For about 10 years, I kept a quotation above my desk.  It stared me in the face until I was forced to act.  Life passes most people by while they’re making grand plans for it.  I was determined not to let this happen.  Full disclosure—the quotation came from the movie “Blow” and the character, George Jung, was trying to live life to its fullest, which for him meant as a drug dealer….For me, I had always wanted to live a year or more abroad, ever since I had made the mistake of not spending an extended period of time overseas after college.  This desire, when combined with the constant reminder from those words in front of me on my desk, finally pushed me over the edge…and to Barcelona!

Some parting shots of what we will miss….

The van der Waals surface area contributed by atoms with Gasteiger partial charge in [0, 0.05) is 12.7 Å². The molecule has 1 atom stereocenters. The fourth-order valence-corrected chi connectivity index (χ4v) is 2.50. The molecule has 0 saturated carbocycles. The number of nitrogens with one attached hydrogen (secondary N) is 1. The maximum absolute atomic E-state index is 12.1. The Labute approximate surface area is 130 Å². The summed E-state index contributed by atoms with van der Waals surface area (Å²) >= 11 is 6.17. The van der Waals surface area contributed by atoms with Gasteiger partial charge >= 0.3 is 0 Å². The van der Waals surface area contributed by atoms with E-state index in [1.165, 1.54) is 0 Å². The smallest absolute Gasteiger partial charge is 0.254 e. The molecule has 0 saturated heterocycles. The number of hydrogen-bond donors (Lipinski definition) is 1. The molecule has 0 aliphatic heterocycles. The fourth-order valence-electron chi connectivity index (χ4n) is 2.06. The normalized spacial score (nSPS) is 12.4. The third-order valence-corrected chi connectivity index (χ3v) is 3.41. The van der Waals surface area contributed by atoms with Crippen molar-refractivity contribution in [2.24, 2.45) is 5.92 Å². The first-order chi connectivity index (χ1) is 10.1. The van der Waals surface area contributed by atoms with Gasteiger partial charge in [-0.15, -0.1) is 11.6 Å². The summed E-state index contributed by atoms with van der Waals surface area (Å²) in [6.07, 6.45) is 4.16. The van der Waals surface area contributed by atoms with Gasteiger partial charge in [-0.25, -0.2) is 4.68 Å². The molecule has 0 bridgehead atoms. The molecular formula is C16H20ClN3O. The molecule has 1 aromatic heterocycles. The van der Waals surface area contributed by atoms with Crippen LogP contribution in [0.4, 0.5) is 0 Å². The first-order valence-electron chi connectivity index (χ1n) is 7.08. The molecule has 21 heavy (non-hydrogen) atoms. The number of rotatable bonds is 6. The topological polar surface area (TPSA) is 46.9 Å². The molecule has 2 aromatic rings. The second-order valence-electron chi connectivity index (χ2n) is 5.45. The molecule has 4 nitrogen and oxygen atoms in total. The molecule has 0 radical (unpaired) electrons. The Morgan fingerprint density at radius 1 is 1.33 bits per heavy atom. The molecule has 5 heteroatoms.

Barça futbol


Dad, during his visit to the Boqueria


Dining out…


Chocolate croissants


History and architecture, Sant Pau del Camp, oldest church in BCN (10th-12th century)……………………………………………………………….Castellers


View from our deck


Holidays abroad












The beach


Across the street from home, in Turo Park


























The Metro


Happy Pills……………………………………….scooters














The path to and from BFIS (school)




























Biking near Sagrada Familia


Goodbye Barcelona!



Adiós, Adéu (Catalan)…




While the year flew by, it was long enough to make some great friends, most of whom were expats like ourselves. Let’s start with our portero, José, in front of our building at Josep Bertrand 13.  He spoke no English and while our Spanish progressed throughout the year, he could barely understand our parting words. 20140703_115530